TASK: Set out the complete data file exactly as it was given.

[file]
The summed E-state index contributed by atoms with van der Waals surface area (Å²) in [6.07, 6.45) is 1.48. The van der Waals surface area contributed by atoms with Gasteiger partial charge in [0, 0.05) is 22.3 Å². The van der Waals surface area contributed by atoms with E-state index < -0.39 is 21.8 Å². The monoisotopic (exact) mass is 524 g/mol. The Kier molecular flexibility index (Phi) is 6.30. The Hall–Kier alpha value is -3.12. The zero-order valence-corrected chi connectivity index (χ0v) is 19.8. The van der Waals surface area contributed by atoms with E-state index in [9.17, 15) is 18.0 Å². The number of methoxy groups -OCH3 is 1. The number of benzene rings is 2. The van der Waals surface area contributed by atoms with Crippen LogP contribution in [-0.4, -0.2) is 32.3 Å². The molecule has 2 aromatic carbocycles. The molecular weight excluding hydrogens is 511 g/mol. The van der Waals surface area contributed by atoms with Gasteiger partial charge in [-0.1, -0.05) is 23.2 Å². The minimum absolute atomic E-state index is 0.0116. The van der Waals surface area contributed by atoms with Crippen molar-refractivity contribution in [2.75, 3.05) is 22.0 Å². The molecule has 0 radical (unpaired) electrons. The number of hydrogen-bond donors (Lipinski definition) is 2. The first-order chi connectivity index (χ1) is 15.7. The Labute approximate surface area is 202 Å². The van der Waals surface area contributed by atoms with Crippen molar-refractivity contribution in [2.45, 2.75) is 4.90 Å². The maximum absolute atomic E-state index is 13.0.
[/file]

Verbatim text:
The summed E-state index contributed by atoms with van der Waals surface area (Å²) in [6.07, 6.45) is 1.48. The van der Waals surface area contributed by atoms with Gasteiger partial charge in [0, 0.05) is 22.3 Å². The van der Waals surface area contributed by atoms with E-state index < -0.39 is 21.8 Å². The monoisotopic (exact) mass is 524 g/mol. The Kier molecular flexibility index (Phi) is 6.30. The Hall–Kier alpha value is -3.12. The zero-order valence-corrected chi connectivity index (χ0v) is 19.8. The van der Waals surface area contributed by atoms with E-state index in [9.17, 15) is 18.0 Å². The number of methoxy groups -OCH3 is 1. The number of benzene rings is 2. The van der Waals surface area contributed by atoms with Crippen LogP contribution in [-0.4, -0.2) is 32.3 Å². The molecule has 2 aromatic carbocycles. The molecular weight excluding hydrogens is 511 g/mol. The van der Waals surface area contributed by atoms with Gasteiger partial charge in [-0.1, -0.05) is 23.2 Å². The minimum absolute atomic E-state index is 0.0116. The van der Waals surface area contributed by atoms with Crippen molar-refractivity contribution in [2.75, 3.05) is 22.0 Å². The molecule has 0 radical (unpaired) electrons. The number of hydrogen-bond donors (Lipinski definition) is 2. The first-order chi connectivity index (χ1) is 15.7. The Labute approximate surface area is 202 Å². The van der Waals surface area contributed by atoms with Crippen molar-refractivity contribution in [2.45, 2.75) is 4.90 Å². The maximum absolute atomic E-state index is 13.0.